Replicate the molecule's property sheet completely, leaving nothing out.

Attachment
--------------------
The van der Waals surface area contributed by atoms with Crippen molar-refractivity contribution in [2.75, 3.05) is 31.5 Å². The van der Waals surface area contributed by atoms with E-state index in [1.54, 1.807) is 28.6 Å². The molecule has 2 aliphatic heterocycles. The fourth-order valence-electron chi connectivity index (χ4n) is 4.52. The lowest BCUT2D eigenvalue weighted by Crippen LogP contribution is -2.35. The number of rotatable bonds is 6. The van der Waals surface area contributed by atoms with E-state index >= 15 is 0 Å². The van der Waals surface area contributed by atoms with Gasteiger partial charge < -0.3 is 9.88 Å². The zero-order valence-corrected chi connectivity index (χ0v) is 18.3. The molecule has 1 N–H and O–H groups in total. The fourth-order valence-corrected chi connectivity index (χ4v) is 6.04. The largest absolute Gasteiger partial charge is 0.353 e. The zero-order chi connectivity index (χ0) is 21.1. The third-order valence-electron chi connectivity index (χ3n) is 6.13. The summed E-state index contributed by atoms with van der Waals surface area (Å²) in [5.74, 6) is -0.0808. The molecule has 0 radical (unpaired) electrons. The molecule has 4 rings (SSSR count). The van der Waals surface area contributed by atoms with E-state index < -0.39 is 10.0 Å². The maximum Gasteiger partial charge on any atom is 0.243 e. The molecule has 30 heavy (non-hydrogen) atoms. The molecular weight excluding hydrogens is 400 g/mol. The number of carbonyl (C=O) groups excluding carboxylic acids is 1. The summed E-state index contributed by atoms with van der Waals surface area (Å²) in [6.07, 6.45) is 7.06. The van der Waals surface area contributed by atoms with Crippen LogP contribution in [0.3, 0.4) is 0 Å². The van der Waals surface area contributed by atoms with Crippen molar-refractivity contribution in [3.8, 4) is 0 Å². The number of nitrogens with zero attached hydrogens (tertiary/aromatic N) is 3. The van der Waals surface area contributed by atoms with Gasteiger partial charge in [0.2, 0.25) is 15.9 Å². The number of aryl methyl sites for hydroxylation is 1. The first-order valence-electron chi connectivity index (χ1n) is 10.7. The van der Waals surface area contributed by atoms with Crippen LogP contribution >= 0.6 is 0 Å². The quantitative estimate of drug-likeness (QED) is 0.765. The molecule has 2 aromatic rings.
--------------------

The van der Waals surface area contributed by atoms with Crippen molar-refractivity contribution in [2.75, 3.05) is 31.5 Å². The van der Waals surface area contributed by atoms with E-state index in [1.54, 1.807) is 28.6 Å². The molecule has 2 aliphatic heterocycles. The fourth-order valence-electron chi connectivity index (χ4n) is 4.52. The lowest BCUT2D eigenvalue weighted by Crippen LogP contribution is -2.35. The number of rotatable bonds is 6. The van der Waals surface area contributed by atoms with E-state index >= 15 is 0 Å². The van der Waals surface area contributed by atoms with Gasteiger partial charge < -0.3 is 9.88 Å². The zero-order valence-corrected chi connectivity index (χ0v) is 18.3. The molecule has 1 N–H and O–H groups in total. The fourth-order valence-corrected chi connectivity index (χ4v) is 6.04. The largest absolute Gasteiger partial charge is 0.353 e. The zero-order chi connectivity index (χ0) is 21.1. The third-order valence-electron chi connectivity index (χ3n) is 6.13. The summed E-state index contributed by atoms with van der Waals surface area (Å²) in [5.74, 6) is -0.0808. The molecule has 0 radical (unpaired) electrons. The molecule has 4 rings (SSSR count). The van der Waals surface area contributed by atoms with E-state index < -0.39 is 10.0 Å². The maximum Gasteiger partial charge on any atom is 0.243 e. The molecule has 30 heavy (non-hydrogen) atoms. The molecular weight excluding hydrogens is 400 g/mol. The number of carbonyl (C=O) groups excluding carboxylic acids is 1. The summed E-state index contributed by atoms with van der Waals surface area (Å²) in [6.07, 6.45) is 7.06. The van der Waals surface area contributed by atoms with Crippen LogP contribution in [0.3, 0.4) is 0 Å². The van der Waals surface area contributed by atoms with Crippen molar-refractivity contribution in [3.8, 4) is 0 Å². The number of nitrogens with zero attached hydrogens (tertiary/aromatic N) is 3. The van der Waals surface area contributed by atoms with Gasteiger partial charge in [0.2, 0.25) is 15.9 Å². The number of aryl methyl sites for hydroxylation is 1. The first-order valence-electron chi connectivity index (χ1n) is 10.7. The van der Waals surface area contributed by atoms with Crippen LogP contribution >= 0.6 is 0 Å². The quantitative estimate of drug-likeness (QED) is 0.765. The molecule has 2 aromatic rings.